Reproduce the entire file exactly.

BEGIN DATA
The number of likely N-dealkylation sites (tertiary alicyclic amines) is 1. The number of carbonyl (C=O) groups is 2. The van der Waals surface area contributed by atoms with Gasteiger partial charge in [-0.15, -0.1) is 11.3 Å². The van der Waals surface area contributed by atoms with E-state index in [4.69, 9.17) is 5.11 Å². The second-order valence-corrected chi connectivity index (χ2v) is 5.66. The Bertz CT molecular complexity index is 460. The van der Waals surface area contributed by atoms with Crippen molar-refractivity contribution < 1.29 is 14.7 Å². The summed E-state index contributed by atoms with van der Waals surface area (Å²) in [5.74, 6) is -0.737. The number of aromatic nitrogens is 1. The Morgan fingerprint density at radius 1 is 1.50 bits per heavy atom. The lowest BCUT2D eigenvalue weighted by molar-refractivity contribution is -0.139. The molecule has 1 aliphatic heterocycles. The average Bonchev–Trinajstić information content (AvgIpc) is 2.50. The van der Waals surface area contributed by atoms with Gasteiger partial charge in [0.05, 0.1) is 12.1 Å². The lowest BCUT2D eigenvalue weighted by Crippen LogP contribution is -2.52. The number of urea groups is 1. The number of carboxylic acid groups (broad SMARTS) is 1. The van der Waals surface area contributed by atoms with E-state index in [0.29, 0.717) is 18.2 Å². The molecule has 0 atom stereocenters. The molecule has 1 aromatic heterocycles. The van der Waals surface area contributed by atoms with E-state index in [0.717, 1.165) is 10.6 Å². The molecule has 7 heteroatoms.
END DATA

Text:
The number of likely N-dealkylation sites (tertiary alicyclic amines) is 1. The number of carbonyl (C=O) groups is 2. The van der Waals surface area contributed by atoms with Gasteiger partial charge in [-0.15, -0.1) is 11.3 Å². The van der Waals surface area contributed by atoms with E-state index in [4.69, 9.17) is 5.11 Å². The second-order valence-corrected chi connectivity index (χ2v) is 5.66. The Bertz CT molecular complexity index is 460. The van der Waals surface area contributed by atoms with Crippen molar-refractivity contribution < 1.29 is 14.7 Å². The summed E-state index contributed by atoms with van der Waals surface area (Å²) in [5.74, 6) is -0.737. The number of aromatic nitrogens is 1. The Morgan fingerprint density at radius 1 is 1.50 bits per heavy atom. The lowest BCUT2D eigenvalue weighted by molar-refractivity contribution is -0.139. The molecule has 1 aliphatic heterocycles. The average Bonchev–Trinajstić information content (AvgIpc) is 2.50. The van der Waals surface area contributed by atoms with Gasteiger partial charge in [0.05, 0.1) is 12.1 Å². The lowest BCUT2D eigenvalue weighted by Crippen LogP contribution is -2.52. The number of urea groups is 1. The number of carboxylic acid groups (broad SMARTS) is 1. The van der Waals surface area contributed by atoms with E-state index in [0.29, 0.717) is 18.2 Å². The molecule has 0 atom stereocenters. The molecule has 1 aromatic heterocycles. The van der Waals surface area contributed by atoms with E-state index in [0.717, 1.165) is 10.6 Å². The molecule has 7 heteroatoms.